This alone will not help Clinton overcome 54% of the general electorate considering her a threat to American national security. But remember, she is being advised by one of the shrewdest, if corrupt, political minds, that of her husband.
Take a look at Bill Clinton’s two elections, and a clear pattern emerges. In 1992, he won by a plurality, made possible only because Ross Perot split the Republican vote with George H.W. Bush (37.5%) and Ross Perot (18.9%). Do the arithmetic: 56.9% of the vote went to “not Clinton.” Had Bush been able to win most of the Perot votes (he surely would have had Perot not run), he would probably have swung enough of the electoral votes his way to win a second term.
The 1996 election was much closer. Clinton still won only a plurality (49.2%) to Dole’s 40.7% and Perot’s 8.4%. As with the first election, Perot won no electoral votes but he was able to deny states to Dole, throwing the election to Clinton.
Donald became his own category in the first Republican debate, when he refused to pledge to support the Republican nominee if he is not it. Numerous writers have documented Trump’s record of supporting Democratic causes in general (Neil Stevens notes his recent paeans of praise for Bill de Blasio just before “suddenly” becoming a Republican). Perhaps the most significant revelation — reported in the Washington Post and the New York Times, neither a bastion of the “vast right-wing conspiracy” — in explanation of his sudden conversion is the revelation that Trump, who was always close to the Clintons, discussed politics with Bill shortly before his announcement.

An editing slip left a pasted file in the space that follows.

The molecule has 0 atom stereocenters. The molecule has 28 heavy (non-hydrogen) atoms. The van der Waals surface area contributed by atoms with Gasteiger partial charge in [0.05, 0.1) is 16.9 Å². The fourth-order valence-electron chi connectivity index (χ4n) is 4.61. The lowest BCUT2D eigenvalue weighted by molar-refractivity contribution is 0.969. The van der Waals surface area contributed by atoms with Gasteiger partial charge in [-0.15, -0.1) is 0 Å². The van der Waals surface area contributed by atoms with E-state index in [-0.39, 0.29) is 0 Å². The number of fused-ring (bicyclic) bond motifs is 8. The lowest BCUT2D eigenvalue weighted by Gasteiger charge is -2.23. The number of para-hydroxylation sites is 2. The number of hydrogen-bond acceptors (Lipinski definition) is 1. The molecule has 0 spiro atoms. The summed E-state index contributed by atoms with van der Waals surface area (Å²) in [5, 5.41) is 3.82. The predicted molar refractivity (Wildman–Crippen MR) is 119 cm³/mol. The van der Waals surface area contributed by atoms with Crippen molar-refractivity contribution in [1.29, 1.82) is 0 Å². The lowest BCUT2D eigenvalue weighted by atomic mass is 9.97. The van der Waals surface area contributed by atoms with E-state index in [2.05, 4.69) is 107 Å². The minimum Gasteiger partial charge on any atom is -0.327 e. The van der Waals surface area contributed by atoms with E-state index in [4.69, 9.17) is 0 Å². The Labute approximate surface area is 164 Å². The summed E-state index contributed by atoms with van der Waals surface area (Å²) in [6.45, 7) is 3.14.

The most charitable thing that can be said of Trump is that he is trying to emulate another of his previous favorite politicians, Michael Bloomberg, who ran for mayor of New York as a Republican to avoid the crowded Democratic primary. He did not hold any Republican convictions. A bit less charitable thing to say of Trump is that he is a willing dupe of the Clintons. If Trump goes through the motions, loses in the primaries, and declares a third-party candidacy, taking his 20% or so with him, there is likely to be another president Clinton in our future. That is, if Obama is somehow restrained from exercising his well-documented antipathy for the Clintons, and the boom is not lowered.
Who will be the likely Republican candidate? That will depend on the winnowing process of the primaries. As of right now, both in terms of votes and operating capital, the front-runners are still Bush, Walker, and Rubio, as Charles Krauthammer astutely observes. To these we can add at least Ted Cruz, who has been raising money very assiduously and spending it very carefully.
The big test will be March 1, when 11 largely southern states, including Republican powerhouses Georgia and Texas, will have their primaries. If there is a very clear winner by then, we’ll have our candidate, for better or for worse. If not, and the process drags as it did in 2012, the probable rapid collapse of Kasich, Christie, and Graham will cause the establishment types to coalesce around Bush. If a similar coalescence has not occurred around Walker, Rubio, or Cruz on the conservative side, then another Bush will likely be running, and the election will be close and equivocal at best. If Clinton is the Democratic candidate, she may well win. But if one of the above optimistic conservatives gets the nod, I expect a Reaganesque blowout no matter who the Democratic candidate is. One even large enough to trump Trump, should Clinton get through the coronation unindicted. In that case it won’t be close, so they won’t be able to cheat.